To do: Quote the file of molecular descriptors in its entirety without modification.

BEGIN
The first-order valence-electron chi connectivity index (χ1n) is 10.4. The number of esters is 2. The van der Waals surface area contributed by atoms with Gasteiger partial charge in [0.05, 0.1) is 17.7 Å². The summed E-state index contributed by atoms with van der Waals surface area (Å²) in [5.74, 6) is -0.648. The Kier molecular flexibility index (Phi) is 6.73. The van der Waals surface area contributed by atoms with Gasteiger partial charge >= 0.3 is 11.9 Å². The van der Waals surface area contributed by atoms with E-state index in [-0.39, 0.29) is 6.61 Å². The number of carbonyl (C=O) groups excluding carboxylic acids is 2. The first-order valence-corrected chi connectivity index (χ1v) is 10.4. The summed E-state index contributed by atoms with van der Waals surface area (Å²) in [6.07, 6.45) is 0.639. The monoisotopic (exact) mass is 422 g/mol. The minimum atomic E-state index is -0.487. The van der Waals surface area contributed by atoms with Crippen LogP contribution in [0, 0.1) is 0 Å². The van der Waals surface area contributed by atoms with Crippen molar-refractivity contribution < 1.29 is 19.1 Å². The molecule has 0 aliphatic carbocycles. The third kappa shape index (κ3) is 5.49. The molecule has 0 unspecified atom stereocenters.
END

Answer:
The first-order valence-electron chi connectivity index (χ1n) is 10.4. The number of esters is 2. The van der Waals surface area contributed by atoms with Gasteiger partial charge in [0.05, 0.1) is 17.7 Å². The summed E-state index contributed by atoms with van der Waals surface area (Å²) in [5.74, 6) is -0.648. The Kier molecular flexibility index (Phi) is 6.73. The van der Waals surface area contributed by atoms with Gasteiger partial charge >= 0.3 is 11.9 Å². The van der Waals surface area contributed by atoms with E-state index in [-0.39, 0.29) is 6.61 Å². The number of carbonyl (C=O) groups excluding carboxylic acids is 2. The first-order valence-corrected chi connectivity index (χ1v) is 10.4. The summed E-state index contributed by atoms with van der Waals surface area (Å²) in [6.07, 6.45) is 0.639. The monoisotopic (exact) mass is 422 g/mol. The minimum atomic E-state index is -0.487. The van der Waals surface area contributed by atoms with Crippen LogP contribution in [0, 0.1) is 0 Å². The van der Waals surface area contributed by atoms with Crippen molar-refractivity contribution < 1.29 is 19.1 Å². The molecule has 0 aliphatic carbocycles. The third kappa shape index (κ3) is 5.49. The molecule has 0 unspecified atom stereocenters.